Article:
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International Congress of Plant Pathology

The 9th International Congress of Plant Pathology was held in Torino, Italy, 24-28 of August. There were approximately 1,500 attendees. The key theme of the conference was 'Healthy and Safe Food for Everyone'. Speakers addressed a broad range of recent plant pathology topics but of particular interest to me were the talks on plant biosecurity, modelling, epidemiology, airborne plant diseases and climate change.


I presented a poster entitled 'Factors affecting short and long distance dispersal of fungal pathogens - Chickpea Ascochyta blight as a model'. The poster session was the most beneficial part of the conference for me as I got to discuss my project with researchers from all over the world and obtain ideas for future experiments. This session was a great opportunity for me to represent the CRC for National Plant Biosecurity and the University of Adelaide.

Researcher visit (INRA France and Rothamsted England)

After the conference I travelled with CRC colleague, Bonny Vogelzang, to visit researchers at the French National Institute for Agricultural Research (INRA). INRA is the largest European organisation for agricultural research and there are many INRA institutes, each specialising in different areas of research. We visited the INRA facility in Toulouse, where we met Dr Jean-Noel Aubertot, a modeller in agro-ecology. Jean-Noel's research has focused mainly on phoma stem canker of canola and the methodologies used to assess disease. He has shown that rating varies among assessors and proposed methods to reduce variability. He is also working on an integrated model, assessing the influence of cultural practices on yield and yield loss caused by the main pests of canola. We discussed his modelling system and how models can take into account many aspects of a functioning system including epidemiology, cultural practices and economics. After explaining a few of his other projects Jean-Noel took us to his field sites. Here he showed us his Burkard traps where he collects airborne spores from diseased canola residues placed around the trap. Bonny and I presented 20-minute talks regarding our PhD work to Jean-Noel's group, mainly consisting of modellers. There were many questions regarding the model under development in my project, which I found useful and challenging, requiring me to think more like a modeller than an epidemiologist.


Our next stop was INRA, Rennes in the North of France to meet Dr Bernard Tivoli. His group is conducts research on soil-borne fungal diseases of grain legumes, including Ascochyta blights of grain legumes, which was of particular interest to me. Bernard was kind enough to go through many of his projects with us and explained in detail the epidemiology and spread of disease on peas in the field. He elaborated on how canopy architecture affects splash dispersal of Mycosphaerella pinodes conidia. He also explained experiments used to understand the underlying mechanisms in splash dispersal of pycniospores. Bernard introduced us to other researchers including Christophe Le May, who was working on pea plant architecture and spatiotemporal development of M. pinodes, and Hortense Brun, who was investigating a new field method to determine how rapidly a pathogen population is capable of responding to imposed selective pressures, which is useful in increasing the longevity of a resistance gene, avoiding a rapid change in the pathogen population. We also visited modellers and molecular biologists to discuss their projects.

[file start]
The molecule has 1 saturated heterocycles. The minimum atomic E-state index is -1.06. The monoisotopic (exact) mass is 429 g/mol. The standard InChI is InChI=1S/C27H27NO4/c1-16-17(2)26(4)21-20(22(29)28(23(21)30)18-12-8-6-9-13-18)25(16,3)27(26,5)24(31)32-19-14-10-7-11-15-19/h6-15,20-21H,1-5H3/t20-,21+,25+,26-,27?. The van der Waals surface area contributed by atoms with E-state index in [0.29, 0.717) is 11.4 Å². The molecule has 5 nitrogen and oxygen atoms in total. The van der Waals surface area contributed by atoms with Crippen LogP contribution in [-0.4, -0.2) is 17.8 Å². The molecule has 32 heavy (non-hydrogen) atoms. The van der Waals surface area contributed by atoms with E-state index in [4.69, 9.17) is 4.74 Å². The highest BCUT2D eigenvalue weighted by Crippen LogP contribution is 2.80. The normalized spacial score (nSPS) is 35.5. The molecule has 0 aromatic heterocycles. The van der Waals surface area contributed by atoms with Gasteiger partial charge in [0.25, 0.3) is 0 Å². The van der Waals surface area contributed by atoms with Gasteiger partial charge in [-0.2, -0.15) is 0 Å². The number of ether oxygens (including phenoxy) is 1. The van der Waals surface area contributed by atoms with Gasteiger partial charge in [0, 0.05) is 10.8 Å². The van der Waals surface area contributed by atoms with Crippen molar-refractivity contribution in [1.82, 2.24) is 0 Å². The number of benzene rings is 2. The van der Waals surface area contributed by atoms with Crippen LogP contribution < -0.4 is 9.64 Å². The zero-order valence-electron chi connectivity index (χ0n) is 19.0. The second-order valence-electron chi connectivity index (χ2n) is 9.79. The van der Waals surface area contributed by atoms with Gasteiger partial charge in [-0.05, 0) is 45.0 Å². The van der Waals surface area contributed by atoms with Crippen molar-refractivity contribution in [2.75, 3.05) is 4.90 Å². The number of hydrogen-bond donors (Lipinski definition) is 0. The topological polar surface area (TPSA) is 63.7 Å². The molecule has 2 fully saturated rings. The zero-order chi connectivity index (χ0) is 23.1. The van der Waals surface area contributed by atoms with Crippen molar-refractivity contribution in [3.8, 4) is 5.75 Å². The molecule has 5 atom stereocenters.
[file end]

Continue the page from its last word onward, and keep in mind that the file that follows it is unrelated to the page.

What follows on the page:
Next we visited Rothamsted Research in England where I experienced some hands-on plant pathology work and modelling practice. On the first day I met the Rothamsted modelling group, including Femke Vandenberg, who was teaching one of her students about matrix systems in modelling. This was fortunate because I was able to spend the day learning matrices and refreshing some of my year 11-12 maths skills. The next day Jon West showed me the Rothamsted wind and rain tunnel on which my project's wind/ rain tunnel is based. The tunnel at Rothamsted is huge, being built in the 1980s with the building. The rain tower was three stories high, or 11m tall, allowing terminal velocity of the rain drops before they hit their intended target. The wind tunnel reached a speed of 8 m/s, however, because of its limited use over the last few years, it was not tested to its limits.


Jon showed us many of his lab procedures, spore traps and trapping techniques. He explained how spore traps worked and gave me a Roto-rod trap to bring back to Australia. I met Bruce Fitt, leader of the pathology group in Rothamsted, who has studied aerobiology, spore dispersal and epidemiology. We discussed my project, the wind and rain tunnel and he was kind enough to give me some papers he thought may be useful for me to read. On the last day Jon gave us a tour of the Rothamsted farm. He showed us Burkard traps set up to catch ascospores from canola stubble and also smut spores in their wheat trials.


Overall, this trip enhanced my skills in plant pathology, modelling and epidemiology. I had the opportunity to interact with scientists from numerous research facilities. The hands-on work and discussions of my project with these researchers were invaluable. It was great to see how other research facilities operate and the focus on different plant diseases in Europe. It was also a great opportunity to explain the role of the CRC for National Plant Biosecurity to researchers abroad.



When: August 2008
Location: Torino, Italy

Steven Coventry recently travelled to Torino, Italy to present a poster at the 9th International Congress of Plant Pathology.